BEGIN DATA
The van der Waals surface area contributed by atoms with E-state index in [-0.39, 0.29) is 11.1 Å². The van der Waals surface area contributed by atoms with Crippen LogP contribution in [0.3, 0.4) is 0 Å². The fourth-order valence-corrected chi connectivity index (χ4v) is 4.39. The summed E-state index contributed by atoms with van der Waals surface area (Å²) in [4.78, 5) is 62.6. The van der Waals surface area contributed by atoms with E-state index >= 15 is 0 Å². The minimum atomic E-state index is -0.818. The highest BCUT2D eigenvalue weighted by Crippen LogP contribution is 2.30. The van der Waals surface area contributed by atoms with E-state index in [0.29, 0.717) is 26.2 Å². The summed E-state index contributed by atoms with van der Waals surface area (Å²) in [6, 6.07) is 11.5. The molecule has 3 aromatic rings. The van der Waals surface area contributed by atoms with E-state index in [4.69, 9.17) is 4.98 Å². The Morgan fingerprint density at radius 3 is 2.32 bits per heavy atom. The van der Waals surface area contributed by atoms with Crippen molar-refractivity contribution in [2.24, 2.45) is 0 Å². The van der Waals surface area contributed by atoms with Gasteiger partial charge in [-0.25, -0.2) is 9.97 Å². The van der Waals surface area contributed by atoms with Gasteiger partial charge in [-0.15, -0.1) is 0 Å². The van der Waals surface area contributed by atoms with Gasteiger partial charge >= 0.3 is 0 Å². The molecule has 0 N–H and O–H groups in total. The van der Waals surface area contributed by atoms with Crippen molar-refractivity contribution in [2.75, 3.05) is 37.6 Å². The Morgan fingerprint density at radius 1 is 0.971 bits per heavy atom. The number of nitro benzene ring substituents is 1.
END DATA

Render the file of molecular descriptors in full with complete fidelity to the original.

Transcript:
The van der Waals surface area contributed by atoms with E-state index in [-0.39, 0.29) is 11.1 Å². The van der Waals surface area contributed by atoms with Crippen LogP contribution in [0.3, 0.4) is 0 Å². The fourth-order valence-corrected chi connectivity index (χ4v) is 4.39. The summed E-state index contributed by atoms with van der Waals surface area (Å²) in [4.78, 5) is 62.6. The van der Waals surface area contributed by atoms with E-state index >= 15 is 0 Å². The minimum atomic E-state index is -0.818. The highest BCUT2D eigenvalue weighted by Crippen LogP contribution is 2.30. The van der Waals surface area contributed by atoms with E-state index in [0.29, 0.717) is 26.2 Å². The summed E-state index contributed by atoms with van der Waals surface area (Å²) in [6, 6.07) is 11.5. The molecule has 3 aromatic rings. The van der Waals surface area contributed by atoms with E-state index in [4.69, 9.17) is 4.98 Å². The Morgan fingerprint density at radius 3 is 2.32 bits per heavy atom. The van der Waals surface area contributed by atoms with Crippen molar-refractivity contribution in [2.24, 2.45) is 0 Å². The van der Waals surface area contributed by atoms with Gasteiger partial charge in [-0.25, -0.2) is 9.97 Å². The van der Waals surface area contributed by atoms with Gasteiger partial charge in [-0.15, -0.1) is 0 Å². The van der Waals surface area contributed by atoms with Gasteiger partial charge >= 0.3 is 0 Å². The molecule has 0 N–H and O–H groups in total. The van der Waals surface area contributed by atoms with Crippen molar-refractivity contribution in [2.75, 3.05) is 37.6 Å². The Morgan fingerprint density at radius 1 is 0.971 bits per heavy atom. The number of nitro benzene ring substituents is 1.